19 JUDGE KWON: Just a second. That's probably understood in B/C/S.
20 Could you put a pause between the question and the answer. So
21 your previous answer was not noted.
22 THE WITNESS: I apologise, Your Honour. My previous answer was:
23 Yes, I have read that programme.
24 JUDGE KWON: Mr. Karadzic, whenever it is convenient, we will
25 adjourn. And there's one matter the Chamber wants to clarify.
1 THE ACCUSED: [Interpretation] Yes, we can adjourn now as far as
2 I'm concerned. Thank you.
3 JUDGE KWON: Yes, Mr. Tieger.
4 MR. TIEGER: I'm sorry, Your Honour, not to pre-empt the Chamber,
5 I will just need two minutes as well.
6 JUDGE KWON: Please go ahead, then.
7 MR. TIEGER: Thank you.
8 With respect to 65 ter 30115, that was the intercept that was
9 raised yesterday to which Mr. Robinson objected because that intercept
10 had not been put to Mr. Mandic, which provoked a discussion about whether
11 the issue had been raised before. I know the Court indicated that it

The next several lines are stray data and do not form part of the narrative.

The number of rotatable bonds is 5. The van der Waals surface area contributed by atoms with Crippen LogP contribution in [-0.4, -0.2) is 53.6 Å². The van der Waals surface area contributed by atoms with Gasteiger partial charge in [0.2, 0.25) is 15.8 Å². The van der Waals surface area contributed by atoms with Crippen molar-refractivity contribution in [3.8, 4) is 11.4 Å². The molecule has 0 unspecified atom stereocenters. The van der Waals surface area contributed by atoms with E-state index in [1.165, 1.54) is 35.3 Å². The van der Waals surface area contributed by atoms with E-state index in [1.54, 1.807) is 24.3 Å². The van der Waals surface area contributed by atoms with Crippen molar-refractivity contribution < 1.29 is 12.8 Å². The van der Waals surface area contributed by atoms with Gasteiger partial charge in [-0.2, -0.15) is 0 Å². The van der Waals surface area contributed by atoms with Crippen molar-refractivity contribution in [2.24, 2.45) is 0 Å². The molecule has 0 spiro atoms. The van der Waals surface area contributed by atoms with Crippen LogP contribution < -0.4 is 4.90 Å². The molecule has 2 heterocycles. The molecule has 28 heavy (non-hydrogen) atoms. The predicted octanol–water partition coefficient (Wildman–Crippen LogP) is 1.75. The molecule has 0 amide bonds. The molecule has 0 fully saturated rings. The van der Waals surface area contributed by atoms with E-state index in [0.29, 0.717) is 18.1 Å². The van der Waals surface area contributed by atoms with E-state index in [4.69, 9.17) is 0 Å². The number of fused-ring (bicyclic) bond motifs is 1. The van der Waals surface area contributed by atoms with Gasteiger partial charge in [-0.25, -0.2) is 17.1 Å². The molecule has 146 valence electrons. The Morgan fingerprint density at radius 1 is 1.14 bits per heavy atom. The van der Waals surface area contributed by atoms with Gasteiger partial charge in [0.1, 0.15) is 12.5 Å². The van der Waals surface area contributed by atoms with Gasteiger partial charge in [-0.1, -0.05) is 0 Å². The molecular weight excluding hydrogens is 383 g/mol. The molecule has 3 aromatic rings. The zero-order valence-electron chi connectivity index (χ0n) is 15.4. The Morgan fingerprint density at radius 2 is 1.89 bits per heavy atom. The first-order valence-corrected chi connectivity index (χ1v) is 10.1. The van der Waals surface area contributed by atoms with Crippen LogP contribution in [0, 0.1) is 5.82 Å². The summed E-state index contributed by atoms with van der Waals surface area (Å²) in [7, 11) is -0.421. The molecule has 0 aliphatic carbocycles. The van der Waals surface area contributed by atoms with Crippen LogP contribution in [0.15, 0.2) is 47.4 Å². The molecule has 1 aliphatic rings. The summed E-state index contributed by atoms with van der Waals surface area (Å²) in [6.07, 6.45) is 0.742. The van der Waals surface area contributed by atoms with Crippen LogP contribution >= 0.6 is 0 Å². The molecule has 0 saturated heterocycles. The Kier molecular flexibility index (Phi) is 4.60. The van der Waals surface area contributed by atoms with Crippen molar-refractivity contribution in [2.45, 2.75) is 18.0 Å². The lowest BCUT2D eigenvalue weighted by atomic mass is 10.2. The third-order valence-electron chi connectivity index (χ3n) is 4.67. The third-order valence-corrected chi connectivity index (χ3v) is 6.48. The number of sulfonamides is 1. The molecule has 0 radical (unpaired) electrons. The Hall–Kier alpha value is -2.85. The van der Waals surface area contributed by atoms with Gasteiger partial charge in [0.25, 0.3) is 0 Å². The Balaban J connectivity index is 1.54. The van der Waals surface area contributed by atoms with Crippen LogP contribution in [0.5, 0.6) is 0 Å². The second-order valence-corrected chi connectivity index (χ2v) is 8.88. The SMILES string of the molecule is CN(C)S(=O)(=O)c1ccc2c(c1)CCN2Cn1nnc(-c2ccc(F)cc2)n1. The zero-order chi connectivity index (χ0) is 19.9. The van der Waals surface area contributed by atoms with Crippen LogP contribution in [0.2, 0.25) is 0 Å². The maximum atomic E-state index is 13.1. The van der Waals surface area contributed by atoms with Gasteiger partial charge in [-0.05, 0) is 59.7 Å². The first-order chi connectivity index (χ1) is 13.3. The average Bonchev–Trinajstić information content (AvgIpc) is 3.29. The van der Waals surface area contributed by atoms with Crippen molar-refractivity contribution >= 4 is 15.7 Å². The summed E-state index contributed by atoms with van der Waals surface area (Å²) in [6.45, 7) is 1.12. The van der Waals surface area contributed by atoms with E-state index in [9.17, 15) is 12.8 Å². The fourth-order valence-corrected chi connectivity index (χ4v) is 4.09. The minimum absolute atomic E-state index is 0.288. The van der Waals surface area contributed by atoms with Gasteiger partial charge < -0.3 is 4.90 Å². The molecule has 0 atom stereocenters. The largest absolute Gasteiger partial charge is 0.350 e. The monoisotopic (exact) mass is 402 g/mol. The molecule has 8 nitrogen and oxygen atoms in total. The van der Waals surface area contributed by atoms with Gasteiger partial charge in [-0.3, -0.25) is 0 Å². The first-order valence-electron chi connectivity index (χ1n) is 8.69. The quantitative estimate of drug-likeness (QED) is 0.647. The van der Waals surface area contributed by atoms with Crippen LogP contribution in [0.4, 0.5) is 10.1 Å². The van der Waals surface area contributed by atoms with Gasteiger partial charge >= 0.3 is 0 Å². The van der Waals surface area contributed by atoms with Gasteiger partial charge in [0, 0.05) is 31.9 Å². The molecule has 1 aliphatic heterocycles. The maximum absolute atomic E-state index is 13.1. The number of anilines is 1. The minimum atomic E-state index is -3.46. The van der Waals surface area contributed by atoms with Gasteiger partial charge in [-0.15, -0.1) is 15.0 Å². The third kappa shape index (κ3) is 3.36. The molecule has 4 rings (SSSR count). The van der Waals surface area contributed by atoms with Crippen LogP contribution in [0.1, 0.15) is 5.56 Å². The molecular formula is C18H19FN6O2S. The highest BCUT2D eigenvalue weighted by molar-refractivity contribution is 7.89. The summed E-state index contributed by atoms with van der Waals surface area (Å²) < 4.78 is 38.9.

12 would leave -- leave that matter for the moment and come back to it
13 another time, but Mr. Robinson's e-mail to the Chamber has sort of forced
14 my hand at this moment. So I wanted to respond to the Court's inquiry
15 about when that was previously raised and what the nature of it was.
16 JUDGE KWON: I'm not sure about Mr. Robinson's e-mail to the
18 MR. TIEGER: Well, to the Legal Officer in any event -- well, in
19 any event, we'll leave that for now. I'll respond, if I may then, to the
20 Court's inquiry about where that discussion took place, and it was on two
21 days, the 25th of February, 2011, and then the 28th of February, 2011.